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Mental Health, Feminism and the Future of YA Fiction with Kelly Jensen

Kelly Jensen’s background as a teen librarian influences her own writing (she is a popular essayist, and author of It Happens: A Guide to Contemporary Realistic Fiction for the YA Reader) as well as her editorial career, in which she now covers YA fiction for Book Riot.

Kelly Jensen’s background as a teen librarian influences her own writing (she is a popular essayist, and author of It Happens: A Guide to Contemporary Realistic Fiction for the YA Reader) as well as her editorial career, in which she now covers YA fiction for Book Riot. Her 2017 YA anthology, “Here We Are: 44 Voices Write, Draw and Speak About Feminism for the Real World,” features insights from such household names as Mindy Kaling, Laurie Halse Anderson and Roxane Gay. Teen Vogue raved, “‘Here We Are’ enot only presents an inclusiv and hopeful vision for the future of feminism, it also boldly and proudly passes the torch to the next generation of leaders.” Jensen’s Fall 2018 anthology, “(Don’t) Call Me Crazy,” aims to launch a conversation about mental health, and is forthcoming in the fall. Find her online at and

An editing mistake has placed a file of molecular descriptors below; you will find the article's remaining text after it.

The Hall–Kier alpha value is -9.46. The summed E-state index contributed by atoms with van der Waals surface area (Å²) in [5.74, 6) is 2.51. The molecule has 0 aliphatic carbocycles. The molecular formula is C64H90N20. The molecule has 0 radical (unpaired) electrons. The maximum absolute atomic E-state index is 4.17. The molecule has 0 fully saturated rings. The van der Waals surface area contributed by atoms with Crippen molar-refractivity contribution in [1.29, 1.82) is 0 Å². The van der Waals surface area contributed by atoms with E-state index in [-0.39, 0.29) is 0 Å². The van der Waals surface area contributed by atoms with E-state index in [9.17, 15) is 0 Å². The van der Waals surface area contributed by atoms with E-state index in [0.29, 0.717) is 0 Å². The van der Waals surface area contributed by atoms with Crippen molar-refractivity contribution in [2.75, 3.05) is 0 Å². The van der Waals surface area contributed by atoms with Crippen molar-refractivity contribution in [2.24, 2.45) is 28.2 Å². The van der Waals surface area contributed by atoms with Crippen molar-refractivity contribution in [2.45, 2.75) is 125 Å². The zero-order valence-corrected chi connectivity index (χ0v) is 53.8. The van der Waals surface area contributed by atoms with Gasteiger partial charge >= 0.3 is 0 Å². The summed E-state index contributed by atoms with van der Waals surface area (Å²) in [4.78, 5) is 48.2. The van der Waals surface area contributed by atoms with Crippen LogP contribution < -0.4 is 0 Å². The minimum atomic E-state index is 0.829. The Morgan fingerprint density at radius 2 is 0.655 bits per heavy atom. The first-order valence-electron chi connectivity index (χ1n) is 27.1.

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There’s still debate in some circles about the meaning of “feminism,” and what it means to be “a feminist.” In putting together Here We Are, what did you learn about how teen readers perceive those terms?

One of the best experiences I had was talking to high school classes with contributor Mikki Kendall. These teens were itching to talk about issues relating to consent, what feminism means on the micro and macro levels, about gender and gender dynamics.